Marlene

Directed by Maximillian Schell

Release Year: 1984
Running Time: 91
Color Type: Color and B&W
Country: Germany
Language: German and English with optional English subtitles [audio]
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Cast
Marlene Dietrich

Crew
Directed by Maximillian Schell

An Oscar® nominee for Best Documentary and winner of the 1986 New York Film Critic¹s Circle non-fiction film prize, Marlene is a "portrait of a remarkably strong-willed woman, stage-managing her career right up to the bitter end" (New York Times) that brilliantly lifts the veil on a movie star of the brightest magnitude as she is fading into twilight.

In September of 1982, Oscar® winning actor and director Maximilian Schell (Julia, The Man in the Glass Booth) arrived in Paris for a series of on-camera interviews with Marlene Dietrich intended for a documentary film on the screen icon¹s life and work. Despite having agreed to participate, the near-recluse Dietrich withdrew permission for her Judgment at Nuremburg co-star to film in her flat. Instead, in over 40 hours of audio-taped interviews, the 81 year-old screen legend provoked a battle royale of conversational mind games leading to unforgettably raw and truthful emotional revelations. Using Dietrich¹s candid, bruising, infuriating, and occasionally touching off-camera musings on childhood, marriage, sex, love, collaborators, co-stars, life, death, and the Holocaust, Schell "sets her words, like a score, to the stunning film images of the young Marlene." (Washington Post).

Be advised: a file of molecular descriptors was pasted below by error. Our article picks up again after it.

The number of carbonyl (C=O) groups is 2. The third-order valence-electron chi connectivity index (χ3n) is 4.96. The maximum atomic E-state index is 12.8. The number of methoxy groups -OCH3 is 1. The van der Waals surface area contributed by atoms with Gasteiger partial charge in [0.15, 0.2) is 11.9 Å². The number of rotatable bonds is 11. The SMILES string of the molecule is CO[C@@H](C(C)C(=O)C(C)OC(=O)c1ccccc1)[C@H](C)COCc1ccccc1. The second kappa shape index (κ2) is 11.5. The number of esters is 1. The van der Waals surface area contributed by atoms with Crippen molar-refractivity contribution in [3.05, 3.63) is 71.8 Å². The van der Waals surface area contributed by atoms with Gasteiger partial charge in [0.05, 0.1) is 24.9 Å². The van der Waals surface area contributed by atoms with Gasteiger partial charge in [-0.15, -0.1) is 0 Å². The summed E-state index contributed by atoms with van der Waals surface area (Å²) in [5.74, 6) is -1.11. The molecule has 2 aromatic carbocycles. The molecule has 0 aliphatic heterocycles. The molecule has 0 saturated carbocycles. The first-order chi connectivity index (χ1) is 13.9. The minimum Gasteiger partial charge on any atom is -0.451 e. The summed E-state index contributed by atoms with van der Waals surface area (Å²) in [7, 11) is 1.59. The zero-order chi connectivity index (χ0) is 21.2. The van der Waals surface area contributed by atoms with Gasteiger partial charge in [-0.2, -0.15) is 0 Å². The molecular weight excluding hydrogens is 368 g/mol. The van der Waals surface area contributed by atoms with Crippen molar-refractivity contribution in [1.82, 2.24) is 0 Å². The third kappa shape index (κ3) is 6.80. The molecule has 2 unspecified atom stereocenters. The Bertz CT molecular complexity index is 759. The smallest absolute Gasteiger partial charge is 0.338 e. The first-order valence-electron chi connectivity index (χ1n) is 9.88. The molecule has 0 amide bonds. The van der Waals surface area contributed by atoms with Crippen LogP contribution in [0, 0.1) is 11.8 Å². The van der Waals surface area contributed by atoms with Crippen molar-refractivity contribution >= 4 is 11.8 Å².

The hypnotic final result- buoyed by self-reflexive making-of footage, and an impressionistic re-creation of the sunless Paris flat where star and filmmaker fenced, fought, and ultimately connected- is the "Sunset Boulevard of documentaries" (Washington Post).

Educational Reviews

"...utterly original." **** Highly Recommended Video Librarian

Critical Acclaim

"Far more lively...than any ordinary film portrait."- Vincent Canby, THE NEW YORK TIMES

Awards

  • ACADEMY AWARD NOMINEE: BEST DOCUMENTARY FEATURE

    WINNER BEST DOCUMENTARY: National Society of Film Critics

    WINNER BEST DOCUMENTARY: New York Film Critics